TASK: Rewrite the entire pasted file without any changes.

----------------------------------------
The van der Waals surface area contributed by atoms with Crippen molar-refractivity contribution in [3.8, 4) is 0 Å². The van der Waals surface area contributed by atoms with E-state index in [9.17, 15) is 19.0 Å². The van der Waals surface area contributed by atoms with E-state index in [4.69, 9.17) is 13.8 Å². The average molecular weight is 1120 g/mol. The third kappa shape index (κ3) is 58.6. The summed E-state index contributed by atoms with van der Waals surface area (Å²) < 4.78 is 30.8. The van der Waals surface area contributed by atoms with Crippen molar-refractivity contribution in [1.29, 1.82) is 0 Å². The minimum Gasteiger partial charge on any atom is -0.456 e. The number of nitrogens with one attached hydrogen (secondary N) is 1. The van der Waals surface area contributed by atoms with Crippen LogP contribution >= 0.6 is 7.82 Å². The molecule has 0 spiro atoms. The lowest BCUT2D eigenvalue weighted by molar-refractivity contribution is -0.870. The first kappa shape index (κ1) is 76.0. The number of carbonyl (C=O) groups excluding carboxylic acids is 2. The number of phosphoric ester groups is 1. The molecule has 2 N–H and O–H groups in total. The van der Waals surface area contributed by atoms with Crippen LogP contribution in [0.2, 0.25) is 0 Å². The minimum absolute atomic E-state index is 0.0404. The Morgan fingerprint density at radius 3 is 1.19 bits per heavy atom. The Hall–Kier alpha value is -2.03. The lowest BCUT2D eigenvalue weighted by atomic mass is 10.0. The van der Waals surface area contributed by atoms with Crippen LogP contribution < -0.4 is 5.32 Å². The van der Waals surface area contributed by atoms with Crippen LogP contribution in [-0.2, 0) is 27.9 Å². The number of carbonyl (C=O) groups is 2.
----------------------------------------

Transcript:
The van der Waals surface area contributed by atoms with Crippen molar-refractivity contribution in [3.8, 4) is 0 Å². The van der Waals surface area contributed by atoms with E-state index in [9.17, 15) is 19.0 Å². The van der Waals surface area contributed by atoms with E-state index in [4.69, 9.17) is 13.8 Å². The average molecular weight is 1120 g/mol. The third kappa shape index (κ3) is 58.6. The summed E-state index contributed by atoms with van der Waals surface area (Å²) < 4.78 is 30.8. The van der Waals surface area contributed by atoms with Crippen molar-refractivity contribution in [1.29, 1.82) is 0 Å². The minimum Gasteiger partial charge on any atom is -0.456 e. The number of nitrogens with one attached hydrogen (secondary N) is 1. The van der Waals surface area contributed by atoms with Crippen LogP contribution >= 0.6 is 7.82 Å². The molecule has 0 spiro atoms. The lowest BCUT2D eigenvalue weighted by molar-refractivity contribution is -0.870. The first kappa shape index (κ1) is 76.0. The number of carbonyl (C=O) groups excluding carboxylic acids is 2. The number of phosphoric ester groups is 1. The molecule has 2 N–H and O–H groups in total. The van der Waals surface area contributed by atoms with Crippen LogP contribution in [0.2, 0.25) is 0 Å². The minimum absolute atomic E-state index is 0.0404. The Morgan fingerprint density at radius 3 is 1.19 bits per heavy atom. The Hall–Kier alpha value is -2.03. The lowest BCUT2D eigenvalue weighted by atomic mass is 10.0. The van der Waals surface area contributed by atoms with Crippen LogP contribution < -0.4 is 5.32 Å². The van der Waals surface area contributed by atoms with Crippen LogP contribution in [-0.2, 0) is 27.9 Å². The number of carbonyl (C=O) groups is 2.